The Financial Times in the UK featured this global analysis to the right, which to the best of my knowledge never saw the light of day in any US publication. The rate of growth in research papers in the US is not keeping up.
Total researcher share is shrinking and falling further behind as the chart below demonstrates.
Even more alarming is the number of US patents being filed. Other than IBM and Microsoft the numbers are stunningly small. It needs to be fully appreciated that both IBM and Microsoft now have large numbers of major world class research facilities outside the US and the US filings numbers below are likely reflecting this (see America, Innovate or Die!).
“The numbers of engineering graduates in China and India far outpace that of the United States. In China, it is 600,000; in India, 350,000; in the United States, 70,000, and many of these are foreign students who, more likely than not, will be returning to their home countries.”
Senator Edward Kennedy -- 10-25-05
Testimony - Senate Record
Let me relate a personal story if I may. In the early 90’s I was a Vice President of Engineering for a S&P 500 corporation in Massachusetts. This engineering facility in Massachusetts consisted of over 900 engineers supporting an enterprise with 28 facilities and over 10,000 employees. Today it is all gone. The towns in the immediate area of this enterprise also had major facilities of two other S&P 500 corporations. They are also both gone. There were companies in Massachusetts at that time by the name of DEC, Data General, Prime, Wang to name but four, that employed hundreds of thousands of highly skilled personnel. They are likewise gone. So where are the jobs to replace them?
Communities in this area now reflect those who have temporarily found jobs as a result of the over building of retail stores and malls during the last ten years in almost every available piece of land that could conceivably be built on. I walked into yet another Home Depot and found one of my former employees working in the electrical department who happened in the ‘90s to be one of the world’s best power supply design engineers. He told me there was one other with him from his old department. Both as I recall had Master’s degrees in electrical engineering.
The new technology in the area is now Bio-Tech. These new Bio-Technology corporations however only employ in the 5 and 10 thousand range of employees. Not the 100s of thousands that the four corporations I mentioned above once did. These Bio-Tech players additionally have an extremely high percentage of Master’s and PhD level employees. What about the high school and/or college grads? Few need apply. I personally see this demographic lined up for Dunkin Donuts application forms each morning while relaxing after my morning jog. More also out of work PhDs due to reduced teaching positions is not the solution. This is the state of affairs in R&D that our politicians don’t see nor fully comprehend.
IS IT GOING TO CHANGE?
I told you the above personal story as a way of leading into one of my primary goals in the early 90s as VP of Engineering of this particular operation. It was something called Cycle Time reduction. This is the process of shortening the time to market of products from concept to revenue generation. The chart to the right shows a graphical representation of this.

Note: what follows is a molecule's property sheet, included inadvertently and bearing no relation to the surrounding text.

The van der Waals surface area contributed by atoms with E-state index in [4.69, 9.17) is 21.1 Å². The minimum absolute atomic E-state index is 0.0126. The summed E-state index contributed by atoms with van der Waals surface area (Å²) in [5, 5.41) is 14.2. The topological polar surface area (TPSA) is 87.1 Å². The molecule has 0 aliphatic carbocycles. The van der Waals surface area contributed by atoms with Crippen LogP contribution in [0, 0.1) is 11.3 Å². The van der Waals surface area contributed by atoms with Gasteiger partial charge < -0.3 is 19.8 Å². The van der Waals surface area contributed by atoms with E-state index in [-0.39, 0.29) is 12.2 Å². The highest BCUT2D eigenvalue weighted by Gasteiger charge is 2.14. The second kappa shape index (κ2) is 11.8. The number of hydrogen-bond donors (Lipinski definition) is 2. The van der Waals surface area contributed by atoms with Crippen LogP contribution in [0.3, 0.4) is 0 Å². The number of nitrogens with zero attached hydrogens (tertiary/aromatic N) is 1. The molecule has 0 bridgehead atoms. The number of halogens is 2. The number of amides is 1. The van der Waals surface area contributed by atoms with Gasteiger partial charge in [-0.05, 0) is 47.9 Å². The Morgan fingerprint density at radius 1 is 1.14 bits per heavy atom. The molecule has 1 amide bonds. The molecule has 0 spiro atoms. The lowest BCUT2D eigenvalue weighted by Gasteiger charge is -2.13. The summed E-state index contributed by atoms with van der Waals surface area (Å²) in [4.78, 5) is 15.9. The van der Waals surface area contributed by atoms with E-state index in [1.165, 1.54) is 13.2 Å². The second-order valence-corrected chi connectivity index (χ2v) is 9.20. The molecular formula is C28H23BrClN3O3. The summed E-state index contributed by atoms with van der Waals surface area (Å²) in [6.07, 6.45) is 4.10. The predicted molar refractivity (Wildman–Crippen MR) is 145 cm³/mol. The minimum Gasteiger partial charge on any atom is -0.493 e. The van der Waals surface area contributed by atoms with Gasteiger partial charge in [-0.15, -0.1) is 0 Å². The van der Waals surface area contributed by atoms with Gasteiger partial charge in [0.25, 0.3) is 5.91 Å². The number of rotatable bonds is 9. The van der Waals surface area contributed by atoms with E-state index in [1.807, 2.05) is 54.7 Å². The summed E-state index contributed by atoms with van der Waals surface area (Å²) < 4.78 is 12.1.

We were so successful at reducing this through computerization such as the implementation of CAAD-CAM-CIM, JIT, Kanban, TQM and a host of other acronyms that we were at levels approaching 80% of the following years revenue being forecasted to be derived from products still on the engineering concept boards. Margins and room for error were absolutely razor thin. The strategy was like the old three legged race at the community picnic. The faster some tried to run the more they tripped themselves up. It was a strategy where speeding up the process left unprepared competitors with a fatal competitive disadvantage. The fight for market share was intense. Though I had moved on, when the internet arrived and supply chain management was reinvented and overlayed onto the previous advancements, the enterprise was rapidly shuttered and moved to the far east. It is one, of no doubt, thousands of similar stories in America. America’s ability to innovate and adjust to that innovation killed this American based organizational unit. The highly skilled, intense and motivated employees innovated themselves out of a job.
THE LESSON IS THIS
America used the rate of innovation as a foundation for its competitive advantage. Like the tortoise and hare however, the US can no longer maintain this rate and hence the advantage has temporarily shifted to the previous followers who are presently less impacted. America must once again innovate and change but now in a manner more fitting for the realities of this new decade.
The product today is no longer the widget that comes off a manufacturing line and is stuffed into a box to be shipped to distribution centers for sale. The product today with short product life cycles and hundreds of new products is Intellectual Capital. Intellectual Capital is the knowledge of knowing how to do something. How to design and build something – not the actual ‘doing of it’. Until America forces corporations to account for Intellectual Property properly, the multi-nationals will continue to fully exploit this tax loophole. Even worse, America’s innovation will continue to be used against her. The cost of manufactured products today are less and less in labor & production and increasingly in materials and innovation. Capital is likewise shifting to be more intellectual versus financial. A major overhaul of accounting standards must be driven by our legislators or it will not be changed. It is not to the multi-nationals advantage to allow such a debate and shift to occur.
Unfortunately our law makers allowed this American asset to leave the US unrestricted, untaxed and without recourse. It was America who knew how to design and build a PC. It is fine for the product to be built where it is cheapest as part of free trade, but only when the cost of the knowledge or Intellectual property is priced in. Amortization of research & development must include the Intellectual property value as well. The Intellectual Capital was an American asset, not a corporate asset which left. Massive royalties should now be flowing to the US taxpayer today which would offset many state and local services cuts. Instead we are left with underfunded corporate legacy pension plans that the government in the years to come will no doubt pick up the tab for by likely hyperinflating the currency. Though it is too late to revisit the horrendous US failure of public policy in the past, it is not too late to prepare for tomorrow.